Repost: When Family Devotions Fail

Scott Jones – Gilbert Campus Pastor

Ever feel like a failure in the home department?

If you’re like me—a mom or dad who wants to bring spiritual influence into their home—then you’ve probably experienced some level of frustration about how to make this work.

Oh it’s not that you haven’t tried. You’ve tried “family devotions,” where you’ve prayed in a circle, taught a Bible lesson or where read from a devotional book and asked your kids questions only to have them stare back at you as if you were from another planet (Not that this is an unusual occurrence). And there’s certainly nothing wrong with any of these things. But of the hundreds of families I’ve talked to over the years these have not been successful in their home.

So what do you do when you have this deep desire to have your family engage and interact around spiritual things?

The trick is to find something that doesn’t feel forced, boring or have your kids staring at the ceiling or counting electrical outlets on the wall. As a pastor I’ve tried just about everything. And just to be honest with you most of them have failed. But one thing that we’ve found that is proving to work is something we call “Family Night.” The name itself isn’t what makes it. In fact, what you call it will probably be different.

It’s all about communication.
It’s the constant communication that we put into play in our families that leads to opening our hearts to God, one another and people in need around us. If you can do that then the work of spiritual transformation will follow.

So let me give a simple, “anyone can do this” practice that will not only help you feel successful as a parent but will ensure your family has an ongoing way of growing together in their spiritual life.

1. Give your night a name.
Gather your family and let everyone participate in choosing a name for your family night. You might choose a name like “Pow-Wow,” “Talk Time,” “Huddle Up,” or anything that works for your family. Don’t worry about how clever or creative it is. What’s important is that everyone has ownership and the name has meaning to your family.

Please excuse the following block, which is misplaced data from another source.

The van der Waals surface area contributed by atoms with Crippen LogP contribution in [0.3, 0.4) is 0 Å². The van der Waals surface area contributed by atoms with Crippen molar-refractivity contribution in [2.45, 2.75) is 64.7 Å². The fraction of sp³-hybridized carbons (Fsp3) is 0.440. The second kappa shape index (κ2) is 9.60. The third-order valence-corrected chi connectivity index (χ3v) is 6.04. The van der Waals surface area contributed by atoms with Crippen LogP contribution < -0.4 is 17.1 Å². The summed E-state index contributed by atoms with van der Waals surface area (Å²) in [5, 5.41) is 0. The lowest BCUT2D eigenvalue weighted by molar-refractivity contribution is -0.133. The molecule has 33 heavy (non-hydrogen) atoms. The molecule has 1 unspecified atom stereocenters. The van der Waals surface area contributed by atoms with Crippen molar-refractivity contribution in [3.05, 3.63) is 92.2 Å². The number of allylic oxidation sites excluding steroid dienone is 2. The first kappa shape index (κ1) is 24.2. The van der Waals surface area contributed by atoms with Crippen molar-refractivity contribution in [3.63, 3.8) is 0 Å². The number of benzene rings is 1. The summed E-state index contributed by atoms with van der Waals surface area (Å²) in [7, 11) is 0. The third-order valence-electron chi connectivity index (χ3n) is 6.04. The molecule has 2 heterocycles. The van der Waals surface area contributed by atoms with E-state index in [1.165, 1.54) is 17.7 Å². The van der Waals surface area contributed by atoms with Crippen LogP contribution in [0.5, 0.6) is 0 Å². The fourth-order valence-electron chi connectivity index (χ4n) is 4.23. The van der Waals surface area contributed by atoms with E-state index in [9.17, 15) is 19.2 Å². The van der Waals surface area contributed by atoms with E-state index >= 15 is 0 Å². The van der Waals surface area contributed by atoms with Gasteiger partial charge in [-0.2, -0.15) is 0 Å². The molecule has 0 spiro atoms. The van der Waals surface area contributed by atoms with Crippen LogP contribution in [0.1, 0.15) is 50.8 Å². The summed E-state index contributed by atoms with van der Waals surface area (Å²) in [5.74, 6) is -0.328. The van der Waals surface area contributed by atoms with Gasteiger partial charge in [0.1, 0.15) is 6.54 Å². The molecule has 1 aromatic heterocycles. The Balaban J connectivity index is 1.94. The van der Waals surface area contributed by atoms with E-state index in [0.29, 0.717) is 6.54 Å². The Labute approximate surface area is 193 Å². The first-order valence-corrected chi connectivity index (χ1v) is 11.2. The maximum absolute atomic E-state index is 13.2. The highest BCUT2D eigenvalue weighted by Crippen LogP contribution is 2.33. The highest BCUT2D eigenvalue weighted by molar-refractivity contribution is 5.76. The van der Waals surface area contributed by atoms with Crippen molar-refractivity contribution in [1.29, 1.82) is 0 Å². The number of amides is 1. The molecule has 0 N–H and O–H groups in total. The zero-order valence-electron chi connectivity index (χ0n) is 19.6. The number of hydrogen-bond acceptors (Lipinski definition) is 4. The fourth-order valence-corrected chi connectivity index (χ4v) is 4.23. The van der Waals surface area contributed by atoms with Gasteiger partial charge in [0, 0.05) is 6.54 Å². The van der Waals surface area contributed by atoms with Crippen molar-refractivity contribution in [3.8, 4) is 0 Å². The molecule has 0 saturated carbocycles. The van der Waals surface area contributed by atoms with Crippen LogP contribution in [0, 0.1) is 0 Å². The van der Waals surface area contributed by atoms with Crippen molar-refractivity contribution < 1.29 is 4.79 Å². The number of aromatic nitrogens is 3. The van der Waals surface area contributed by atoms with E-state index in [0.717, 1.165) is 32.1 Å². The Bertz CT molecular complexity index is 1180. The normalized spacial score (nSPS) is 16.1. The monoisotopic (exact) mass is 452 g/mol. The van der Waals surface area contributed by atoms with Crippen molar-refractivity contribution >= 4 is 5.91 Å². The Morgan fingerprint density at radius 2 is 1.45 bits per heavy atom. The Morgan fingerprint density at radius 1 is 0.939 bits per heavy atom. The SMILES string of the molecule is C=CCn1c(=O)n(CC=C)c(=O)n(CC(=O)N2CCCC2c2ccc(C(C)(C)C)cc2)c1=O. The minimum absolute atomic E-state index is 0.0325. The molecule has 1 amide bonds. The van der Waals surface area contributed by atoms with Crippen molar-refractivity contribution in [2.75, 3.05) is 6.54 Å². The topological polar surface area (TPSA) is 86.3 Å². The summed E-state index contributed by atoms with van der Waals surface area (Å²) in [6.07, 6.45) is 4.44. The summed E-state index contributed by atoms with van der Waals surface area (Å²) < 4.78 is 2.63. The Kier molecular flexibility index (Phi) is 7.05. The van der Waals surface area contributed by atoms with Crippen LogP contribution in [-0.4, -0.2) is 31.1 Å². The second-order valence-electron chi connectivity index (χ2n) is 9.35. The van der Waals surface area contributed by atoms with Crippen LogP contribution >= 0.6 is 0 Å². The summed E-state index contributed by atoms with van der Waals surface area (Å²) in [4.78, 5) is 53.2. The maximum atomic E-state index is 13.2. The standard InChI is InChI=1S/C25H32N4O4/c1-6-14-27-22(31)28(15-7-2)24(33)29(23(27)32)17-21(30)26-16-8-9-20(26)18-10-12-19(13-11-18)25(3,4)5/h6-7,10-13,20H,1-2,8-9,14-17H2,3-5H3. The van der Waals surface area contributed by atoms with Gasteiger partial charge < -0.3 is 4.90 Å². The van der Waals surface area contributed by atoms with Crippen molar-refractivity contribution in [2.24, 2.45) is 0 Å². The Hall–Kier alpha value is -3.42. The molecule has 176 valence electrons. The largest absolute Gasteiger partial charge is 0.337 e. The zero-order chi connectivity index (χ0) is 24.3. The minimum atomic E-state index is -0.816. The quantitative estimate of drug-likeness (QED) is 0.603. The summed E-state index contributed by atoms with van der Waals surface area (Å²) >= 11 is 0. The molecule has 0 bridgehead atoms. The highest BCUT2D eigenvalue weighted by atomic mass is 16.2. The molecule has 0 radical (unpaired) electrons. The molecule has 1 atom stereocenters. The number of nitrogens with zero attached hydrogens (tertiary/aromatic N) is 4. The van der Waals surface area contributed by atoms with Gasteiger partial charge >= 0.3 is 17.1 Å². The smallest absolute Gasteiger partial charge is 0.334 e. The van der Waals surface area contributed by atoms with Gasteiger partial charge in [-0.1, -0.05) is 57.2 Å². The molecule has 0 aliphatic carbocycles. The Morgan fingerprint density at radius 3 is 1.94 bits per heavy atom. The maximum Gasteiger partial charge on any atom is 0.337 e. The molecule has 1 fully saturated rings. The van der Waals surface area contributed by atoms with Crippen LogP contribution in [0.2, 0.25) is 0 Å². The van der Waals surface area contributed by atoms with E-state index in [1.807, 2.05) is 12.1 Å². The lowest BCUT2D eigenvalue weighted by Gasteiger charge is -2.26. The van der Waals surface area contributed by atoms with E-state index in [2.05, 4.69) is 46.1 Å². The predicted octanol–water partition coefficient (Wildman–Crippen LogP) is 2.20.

2. Choose a night of the week.
Pick a night that works best for everyone. Try to be consistent and not move it around. Make it a priority. It may take a while to establish a rhythm but it will come.

3. Create the Right Environment
Creating an environment for your conversation will give your family focus and help them feel relaxed and engaged while they spend time together.

  • Pick a 30-minute block of time that won’t feel rushed.
  • Pick a place where everyone can face each other.
  • Turn off all technology.
  • Open with a simple prayer like, “Heavenly Father thank you for our family. Thank you for each person here and the special part they play in making our family what it is. Lead us tonight as we talk about what matters most. In Jesus name, Amen.”

4. Start the Conversation.
A great conversation revolves around essential relationships. These five will help you talk about what matters most.

Me:       What was the best and worst part of your day or week?

You:      Say one positive thing about someone else in the family.

Us:        What’s the best part about being in our family and what would make it better?

God:      What are you learning about God and what He wants you to do?

Others: What need are we aware of right now that our family can meet?

You’ll be surprised what emerges when you ask the right questions and then just listen. I guarantee you if you do this with consistency not only will your family engage in more meaningful dialog but the action that comes out of the word will lead your family to new spiritual growth opportunities you never had before.

Let the conversation begin!

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Repost: When Family Devotions Fail

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About The Author
- I am the programming coordinator at Central Christian Church AZ. I also moderate the Central Teaching Blog. If you have any questions, feel free to ask!